“At about the same time we took our now extensive laser knowledge and added laser welding,” Rosselli says. “This meant we could assemble, weld, electropolish, mark, and passivate, all within a few days. We had already established a company with a great focus on customers and rapid turnaround. We were using technology wherever we could to improve efficiency. But now people realized we had a really valuable combination of offerings and unique talents in handling parts.”
The big leagues
Franchi brought an exciting opportunity in 2009: “One of the top 40 medical OEMs was building a single-use, outpatient, multi-component device in Costa Rica. The assembly required eleven welds, and every time a weld failed – which happened with some frequency – they had to throw out the entire lot of 300. Once we applied laser welding, the strength went up by a factor of two to three and the reject rate dropped to basically zero.”
Dave Hornak engineered a process that uses a vision system to automatically target the laser and a motion control system to make all the necessary gyrations to orient the part for the 11 welds. The operator simply loads the next part while the machine is welding.
This doubled their production rate, allowing them to price the job so competitively that they’ve been doing it for more than seven years with rising volumes.
“The customer originally thought that we would develop the process and then they’d take it in-house. But when they saw the six-station line we’d built here and the level of complexity involved, they decided it would be better to leave it with us. We now run lots of 3,000 using a fully validated process,” Franchi says.
Rosselli adds that Franchi, Hornak, and their team built and validated the entire line in three months, meeting the customer’s tight schedule. “In most companies this would have been a six-to-nine-month project.”
NLE has gone from a company that performed a few operations on other people’s components, to becoming a contract manufacturer that builds the entire assembly, solving a variety of customer challenges. This has earned them a place as a direct supplier to six of the top 40 medical OEMS and a Tier II supplier to most of the remainder. The latest step in this journey depended on yet more technology – the Tsugami LaserSwiss.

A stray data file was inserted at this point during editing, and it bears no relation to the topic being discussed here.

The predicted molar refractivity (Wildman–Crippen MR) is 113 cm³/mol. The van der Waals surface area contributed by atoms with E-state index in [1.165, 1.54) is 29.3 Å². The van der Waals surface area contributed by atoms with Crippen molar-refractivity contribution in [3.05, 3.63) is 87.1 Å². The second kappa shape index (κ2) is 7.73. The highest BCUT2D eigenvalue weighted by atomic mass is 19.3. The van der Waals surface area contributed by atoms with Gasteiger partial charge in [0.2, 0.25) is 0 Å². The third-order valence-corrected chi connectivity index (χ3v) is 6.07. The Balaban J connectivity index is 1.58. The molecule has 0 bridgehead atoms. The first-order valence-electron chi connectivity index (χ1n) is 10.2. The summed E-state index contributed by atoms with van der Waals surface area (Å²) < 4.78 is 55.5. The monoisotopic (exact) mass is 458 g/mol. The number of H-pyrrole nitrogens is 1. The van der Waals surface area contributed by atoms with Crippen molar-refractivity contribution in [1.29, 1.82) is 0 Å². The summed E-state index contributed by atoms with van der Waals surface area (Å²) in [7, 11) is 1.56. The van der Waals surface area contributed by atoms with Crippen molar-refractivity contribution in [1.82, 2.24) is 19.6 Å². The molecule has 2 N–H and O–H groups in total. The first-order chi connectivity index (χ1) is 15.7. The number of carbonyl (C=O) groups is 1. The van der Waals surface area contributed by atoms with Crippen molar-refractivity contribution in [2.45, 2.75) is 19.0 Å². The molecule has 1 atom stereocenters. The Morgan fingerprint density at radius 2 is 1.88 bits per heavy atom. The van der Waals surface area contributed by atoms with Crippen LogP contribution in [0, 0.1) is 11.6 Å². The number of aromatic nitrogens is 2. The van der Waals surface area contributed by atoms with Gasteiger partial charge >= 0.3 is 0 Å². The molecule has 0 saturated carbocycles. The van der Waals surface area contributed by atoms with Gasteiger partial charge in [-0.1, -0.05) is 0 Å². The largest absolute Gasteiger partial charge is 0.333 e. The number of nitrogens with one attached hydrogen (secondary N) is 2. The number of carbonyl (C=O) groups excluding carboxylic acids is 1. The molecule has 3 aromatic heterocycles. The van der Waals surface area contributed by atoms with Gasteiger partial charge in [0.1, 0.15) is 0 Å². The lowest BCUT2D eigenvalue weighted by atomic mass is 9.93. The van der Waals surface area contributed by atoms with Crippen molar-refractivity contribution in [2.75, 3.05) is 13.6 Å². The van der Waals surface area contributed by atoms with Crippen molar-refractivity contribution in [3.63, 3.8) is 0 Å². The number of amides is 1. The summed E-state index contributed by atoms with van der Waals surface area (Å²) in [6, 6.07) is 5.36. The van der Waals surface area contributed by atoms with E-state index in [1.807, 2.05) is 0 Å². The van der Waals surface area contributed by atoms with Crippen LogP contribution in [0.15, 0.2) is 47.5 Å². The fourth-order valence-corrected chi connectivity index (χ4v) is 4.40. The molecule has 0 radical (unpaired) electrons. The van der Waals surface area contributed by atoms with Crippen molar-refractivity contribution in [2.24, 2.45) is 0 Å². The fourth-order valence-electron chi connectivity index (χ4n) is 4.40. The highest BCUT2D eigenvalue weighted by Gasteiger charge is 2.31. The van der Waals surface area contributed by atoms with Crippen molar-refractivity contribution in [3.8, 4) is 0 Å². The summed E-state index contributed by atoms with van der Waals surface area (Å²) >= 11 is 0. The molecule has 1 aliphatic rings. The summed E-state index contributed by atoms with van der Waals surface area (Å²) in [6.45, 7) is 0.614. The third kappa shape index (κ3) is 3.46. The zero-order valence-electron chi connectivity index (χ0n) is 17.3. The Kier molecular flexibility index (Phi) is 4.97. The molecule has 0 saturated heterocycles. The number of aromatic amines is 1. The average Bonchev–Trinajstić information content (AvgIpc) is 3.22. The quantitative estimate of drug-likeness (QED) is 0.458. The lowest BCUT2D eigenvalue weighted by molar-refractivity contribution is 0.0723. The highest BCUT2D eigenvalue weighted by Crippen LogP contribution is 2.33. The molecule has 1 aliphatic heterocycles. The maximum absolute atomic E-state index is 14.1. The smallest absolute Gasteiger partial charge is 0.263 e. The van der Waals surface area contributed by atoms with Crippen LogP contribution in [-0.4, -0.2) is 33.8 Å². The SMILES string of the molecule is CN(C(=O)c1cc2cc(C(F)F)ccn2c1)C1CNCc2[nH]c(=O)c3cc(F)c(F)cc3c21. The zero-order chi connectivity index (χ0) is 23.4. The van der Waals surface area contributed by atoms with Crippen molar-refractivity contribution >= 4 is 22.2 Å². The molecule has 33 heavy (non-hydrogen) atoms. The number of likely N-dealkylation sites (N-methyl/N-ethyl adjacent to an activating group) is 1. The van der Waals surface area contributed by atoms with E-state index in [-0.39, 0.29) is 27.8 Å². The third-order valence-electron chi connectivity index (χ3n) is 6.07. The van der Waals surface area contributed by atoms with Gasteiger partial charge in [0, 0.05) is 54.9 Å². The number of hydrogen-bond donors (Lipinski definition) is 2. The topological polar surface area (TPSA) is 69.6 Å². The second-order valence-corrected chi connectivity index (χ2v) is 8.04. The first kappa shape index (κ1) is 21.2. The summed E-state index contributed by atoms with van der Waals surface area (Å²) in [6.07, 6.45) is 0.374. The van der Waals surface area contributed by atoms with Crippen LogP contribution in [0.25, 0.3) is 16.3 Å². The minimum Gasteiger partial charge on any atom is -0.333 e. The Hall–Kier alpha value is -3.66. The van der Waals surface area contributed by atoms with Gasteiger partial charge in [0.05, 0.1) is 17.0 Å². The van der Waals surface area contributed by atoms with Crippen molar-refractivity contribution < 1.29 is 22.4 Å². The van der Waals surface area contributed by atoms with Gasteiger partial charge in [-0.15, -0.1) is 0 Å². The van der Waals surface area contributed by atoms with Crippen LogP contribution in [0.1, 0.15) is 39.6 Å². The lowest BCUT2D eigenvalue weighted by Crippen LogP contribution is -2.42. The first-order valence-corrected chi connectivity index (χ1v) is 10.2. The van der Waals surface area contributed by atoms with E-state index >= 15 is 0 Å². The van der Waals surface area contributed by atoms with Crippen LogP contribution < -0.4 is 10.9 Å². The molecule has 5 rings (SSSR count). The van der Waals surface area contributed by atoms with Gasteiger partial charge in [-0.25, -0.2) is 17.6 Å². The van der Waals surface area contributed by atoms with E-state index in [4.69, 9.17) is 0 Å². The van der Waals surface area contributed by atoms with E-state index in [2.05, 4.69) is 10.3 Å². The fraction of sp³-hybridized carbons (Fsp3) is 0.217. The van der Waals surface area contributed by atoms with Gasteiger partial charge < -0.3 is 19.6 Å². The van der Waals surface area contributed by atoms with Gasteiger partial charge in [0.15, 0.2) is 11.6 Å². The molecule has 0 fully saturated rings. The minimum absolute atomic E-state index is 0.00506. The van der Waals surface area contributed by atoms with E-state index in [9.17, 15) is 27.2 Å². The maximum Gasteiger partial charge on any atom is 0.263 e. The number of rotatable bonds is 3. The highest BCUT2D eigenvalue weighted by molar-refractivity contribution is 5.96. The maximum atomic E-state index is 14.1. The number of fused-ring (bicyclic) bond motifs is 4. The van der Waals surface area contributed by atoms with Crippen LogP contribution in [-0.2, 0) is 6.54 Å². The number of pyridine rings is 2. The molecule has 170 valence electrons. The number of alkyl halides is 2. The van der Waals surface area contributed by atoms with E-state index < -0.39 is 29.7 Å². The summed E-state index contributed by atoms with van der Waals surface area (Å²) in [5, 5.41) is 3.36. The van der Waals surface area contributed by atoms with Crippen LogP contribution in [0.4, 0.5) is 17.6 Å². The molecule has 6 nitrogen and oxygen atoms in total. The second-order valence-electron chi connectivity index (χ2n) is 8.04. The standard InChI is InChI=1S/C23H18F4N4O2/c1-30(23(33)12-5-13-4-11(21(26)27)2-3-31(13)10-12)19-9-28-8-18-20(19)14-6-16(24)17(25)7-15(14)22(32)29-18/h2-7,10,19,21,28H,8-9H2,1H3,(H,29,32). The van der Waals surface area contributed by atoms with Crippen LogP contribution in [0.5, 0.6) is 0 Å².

Investments pay off
While the contract manufacturing business grew, so did the complications and frustrations, especially when using outside suppliers. In one case, NLE delivered a welded assembly to a medical OEM but was dependent on an outside vendor to produce a key component. Producing that component required a chemical cutoff, wire EDM, a turning operation for an E-ring groove, and a centerless grind. NLE didn’t have those capabilities, and even its outside supplier had to send out the grinding work.
“Our customer was on us for quality, delivery, and pricing,” Rosselli remembers. “That’s when we called Mike Tierney of the Morris Group. He told us Tsugami/Rem Sales (a division of the Morris Group, Windsor, Connecticut) had a machine that could load 12ft bars of tubing stock and perform all the machining and laser cutting operations in one setup. All we had to do was weld it afterward.”
That machine is the Tsugami S205 LaserSwiss, which combines 5-axis Swiss machining with a fully integrated laser. This gave NLE the ability to apply up to 32 cutting tools in a variety of front, back, and side orientations with laser cutting at up to 20ips (500mm/sec).